- Chael Sonnen was a largely forgettable wrestling specialist who was only known for almost becoming the WEC Welterweight Champion until he suddenly discovered his virtuoso skill on the mike. His newfound ability to trash-talk gave his languishing MMA career a second wind and earned him a regular commentating job.
- The Beastie Boys' early Barbaric Bully image was heavily influenced by the Heel role, according to then-manager Rick Rubin, a huge WWE fan.
- Early in their career, The Rolling Stones were strategically marketed as the Heels to the Beatles' Faces. Their manager and producer Andrew Loog Oldham was responsible for lines such as Melody Maker's headline "Would You Let Your Sister Go With a Rolling Stone?" and the memorable press announcement for their first New York visit: "The Rolling Stones, who haven't bathed in a week, arrived here yesterday."
- André the Giant would tour the world as "guest heel," to prevent Villain Decay, and then return for another short run. Contrary to popular belief, he was a face for most of his career before this.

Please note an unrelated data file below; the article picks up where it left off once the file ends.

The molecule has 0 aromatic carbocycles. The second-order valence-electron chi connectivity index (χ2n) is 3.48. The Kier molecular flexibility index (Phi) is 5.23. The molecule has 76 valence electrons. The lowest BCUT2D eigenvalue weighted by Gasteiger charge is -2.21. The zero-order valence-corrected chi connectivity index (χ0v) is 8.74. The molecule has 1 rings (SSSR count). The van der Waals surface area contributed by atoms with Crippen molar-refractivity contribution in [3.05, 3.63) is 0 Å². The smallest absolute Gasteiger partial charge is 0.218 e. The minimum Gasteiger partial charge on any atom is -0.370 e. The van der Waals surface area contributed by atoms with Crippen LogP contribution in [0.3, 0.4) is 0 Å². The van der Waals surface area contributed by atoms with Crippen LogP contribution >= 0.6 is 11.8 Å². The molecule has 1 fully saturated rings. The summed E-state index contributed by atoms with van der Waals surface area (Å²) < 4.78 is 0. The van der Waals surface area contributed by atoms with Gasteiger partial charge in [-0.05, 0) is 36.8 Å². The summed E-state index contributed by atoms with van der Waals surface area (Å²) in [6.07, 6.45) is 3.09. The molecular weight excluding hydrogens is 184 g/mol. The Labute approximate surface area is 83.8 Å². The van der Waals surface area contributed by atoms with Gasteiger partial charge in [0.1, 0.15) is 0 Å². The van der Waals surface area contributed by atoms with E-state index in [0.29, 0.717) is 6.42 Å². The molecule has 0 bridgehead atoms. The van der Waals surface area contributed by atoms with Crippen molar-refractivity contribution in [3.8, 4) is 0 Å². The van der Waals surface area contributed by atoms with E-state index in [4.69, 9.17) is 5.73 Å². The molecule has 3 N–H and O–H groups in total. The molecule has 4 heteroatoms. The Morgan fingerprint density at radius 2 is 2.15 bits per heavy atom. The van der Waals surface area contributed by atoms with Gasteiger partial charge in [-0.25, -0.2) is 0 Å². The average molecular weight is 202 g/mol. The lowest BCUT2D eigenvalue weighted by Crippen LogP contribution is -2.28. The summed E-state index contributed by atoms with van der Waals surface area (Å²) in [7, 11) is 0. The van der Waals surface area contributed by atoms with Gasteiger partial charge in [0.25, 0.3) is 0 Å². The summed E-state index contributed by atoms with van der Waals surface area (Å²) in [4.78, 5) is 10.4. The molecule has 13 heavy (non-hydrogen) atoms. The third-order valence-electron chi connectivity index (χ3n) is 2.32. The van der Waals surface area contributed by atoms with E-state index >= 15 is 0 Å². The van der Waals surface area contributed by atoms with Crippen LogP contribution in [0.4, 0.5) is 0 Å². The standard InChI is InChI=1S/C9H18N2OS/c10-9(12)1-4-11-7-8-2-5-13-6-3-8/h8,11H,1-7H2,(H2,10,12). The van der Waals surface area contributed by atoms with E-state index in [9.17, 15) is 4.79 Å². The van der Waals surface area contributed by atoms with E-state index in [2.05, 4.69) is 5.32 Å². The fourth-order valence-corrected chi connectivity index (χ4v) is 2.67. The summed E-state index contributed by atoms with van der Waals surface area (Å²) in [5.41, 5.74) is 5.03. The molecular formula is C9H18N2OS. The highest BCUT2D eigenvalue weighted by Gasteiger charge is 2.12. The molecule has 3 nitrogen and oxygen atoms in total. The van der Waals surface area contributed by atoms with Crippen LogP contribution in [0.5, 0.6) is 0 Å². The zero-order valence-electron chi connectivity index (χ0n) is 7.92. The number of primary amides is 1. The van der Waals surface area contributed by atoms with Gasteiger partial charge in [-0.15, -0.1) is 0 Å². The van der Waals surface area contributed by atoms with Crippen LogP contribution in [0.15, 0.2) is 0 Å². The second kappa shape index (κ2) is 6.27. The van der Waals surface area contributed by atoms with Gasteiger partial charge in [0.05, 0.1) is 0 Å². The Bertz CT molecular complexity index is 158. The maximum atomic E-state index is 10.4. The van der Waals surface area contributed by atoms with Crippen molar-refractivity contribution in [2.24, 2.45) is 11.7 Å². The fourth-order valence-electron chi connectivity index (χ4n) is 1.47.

- Dario Cueto is a heel authority figure who puts the heroes through hell, but he does it in a way which he knows the fans (or 'believers') will enjoy. Example: "Sorry, Son of Havoc, in order to get that title shot you need to go through another hurdle with even more VIOOOOLLLENCE and Dario hates waiting so it's now!!" Dario is also sympathetic in a way that most heel bosses aren't. The way he interacts with Sexy Star is particularly interesting. Because Sexy Star is a purely heroic character, the old standby of villain-hates-hero would normally be in effect, but here it isn't. Dario gave her a pep talk before her No Mas match about standing up to abusers and overcoming evil people. True, it was from his own pro-violence perspective but he did seem to honestly want to help her succeed. The fact their characters are both abuse survivors is touched on here as Dario's mother used to beat him.